Below is a comparison between CEFR and GSE:

GSE Tabel

The above presents the GSE measuring table of proficiency in all language skills and levels based on the CEFR model. As we can see, there is a wide range between some CEFR levels (A2 to B1, B1 to B2, B2 to C1). Hence, a class of A2, for example, consists of learners with competency score 30 (near A1) to 42 (almost B1). GSE helps teachers in identifying the minimum and maximum point of learners’ competency, so that they can plan lessons in which no learner is left behind.

 

Working with GSE

A teacher who is planning a lesson to suit their student’s competency may consult GSE learning objectives by visiting GSE Teacher Toolkit page, https://www.english.com/gse/teacher-toolkit/user/lo . There is a GSE/CEFR scale, where buttons can be moved horizontally based on the score range intended.

For example, if you have a class with A2 level, you can drag the left button on the scale to the minimum A2 score (30) and drag the right button to the maximum A2 score (42). See the picture below for an example:

Conference

 

On the left side there is a box to choose learner type and skill. For example if we chose to combine ‘adult learners’ and ‘reading’, by clicking the ‘show results’ you will get 22 learning objectives based on order of GSE scores.

Conference

 

Besides learning objectives, GSE Teacher Toolkit also provides Grammar and Vocabulary sections.

Conference

 

In the Grammar section, GSE Teacher Toolkit provides downloadable activities based on the chosen grammar category.

Conference

 

In the Vocabulary section, GSE Teacher Toolkit provides pronunciation with American and British accents, definitions, as well as collocation.

Conference

All the above facilities are easily accessed and free to use. These conveniences do not only save teacher’s time and energy, but most importantly they help teachers prepare the right course materials so that their learners get opportunities to reach maximum progress.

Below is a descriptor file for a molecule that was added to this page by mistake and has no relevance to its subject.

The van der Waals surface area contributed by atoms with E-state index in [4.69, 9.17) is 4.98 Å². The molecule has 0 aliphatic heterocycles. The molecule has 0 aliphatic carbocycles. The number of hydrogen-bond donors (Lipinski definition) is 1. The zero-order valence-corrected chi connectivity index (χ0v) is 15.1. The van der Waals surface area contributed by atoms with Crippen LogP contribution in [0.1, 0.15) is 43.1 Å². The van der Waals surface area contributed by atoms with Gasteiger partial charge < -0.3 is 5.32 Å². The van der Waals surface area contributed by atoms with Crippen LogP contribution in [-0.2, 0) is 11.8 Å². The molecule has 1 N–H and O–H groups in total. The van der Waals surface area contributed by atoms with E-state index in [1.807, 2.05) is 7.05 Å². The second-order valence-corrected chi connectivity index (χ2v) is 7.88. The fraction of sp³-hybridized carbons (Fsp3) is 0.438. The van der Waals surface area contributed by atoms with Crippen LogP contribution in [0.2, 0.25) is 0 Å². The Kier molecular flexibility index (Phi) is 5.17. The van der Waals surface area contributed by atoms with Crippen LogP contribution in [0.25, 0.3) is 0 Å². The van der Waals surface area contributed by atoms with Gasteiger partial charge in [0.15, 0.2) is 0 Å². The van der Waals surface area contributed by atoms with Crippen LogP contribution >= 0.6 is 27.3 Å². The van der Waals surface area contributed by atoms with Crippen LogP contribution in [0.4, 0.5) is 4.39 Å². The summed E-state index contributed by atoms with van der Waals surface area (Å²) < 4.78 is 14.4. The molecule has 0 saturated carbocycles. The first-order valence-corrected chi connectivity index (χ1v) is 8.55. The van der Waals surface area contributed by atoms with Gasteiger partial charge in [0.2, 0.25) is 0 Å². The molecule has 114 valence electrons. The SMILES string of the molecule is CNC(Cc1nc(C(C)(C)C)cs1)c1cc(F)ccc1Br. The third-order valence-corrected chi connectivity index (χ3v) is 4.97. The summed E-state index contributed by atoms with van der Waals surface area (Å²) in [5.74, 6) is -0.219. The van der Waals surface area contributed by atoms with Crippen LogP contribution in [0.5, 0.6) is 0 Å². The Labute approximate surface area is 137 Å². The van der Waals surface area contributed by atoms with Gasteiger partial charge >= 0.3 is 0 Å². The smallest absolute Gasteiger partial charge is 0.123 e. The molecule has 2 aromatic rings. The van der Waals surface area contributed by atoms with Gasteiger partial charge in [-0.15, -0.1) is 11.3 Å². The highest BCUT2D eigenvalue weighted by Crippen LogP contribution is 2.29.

Conclusion

The Global Scale of English (GSE) provides at least four advantages for both teachers and learners:

  • Teacher obtain a better understanding of students’ individual competency. Therefore, they can prepare and adapt the right course materials in order to suit students’ needs.

  • The GSE Teacher Toolkit makes lesson planning simple, accurate, and easy to use.

  • Learners are given more opportunities to achieve maximum progress in learning English.

  • Recognised globally, GSE helps students to gain confidence in their language ability and competency acceptance.

To learn more about the GSE Teacher’s Toolkit, please visit here.

 

BIODATA

WINDA HAPSARI is an English teacher and teacher educator at LIA Language School, Indonesia. She has been working with a variety of learners for about two decades. She earned her master’s degree in educational psychology from Universitas Indonesia. Besides teaching, she also conducts classroom / educational research and publishes some of her works. Her recent article, which she co- authored with a colleague, titled Teaching Reading to Encourage Critical Thinking and Collaborative Work is published by Springer in early 2018. Her interest includes areas of teacher professional development, teaching language skills, and motivation.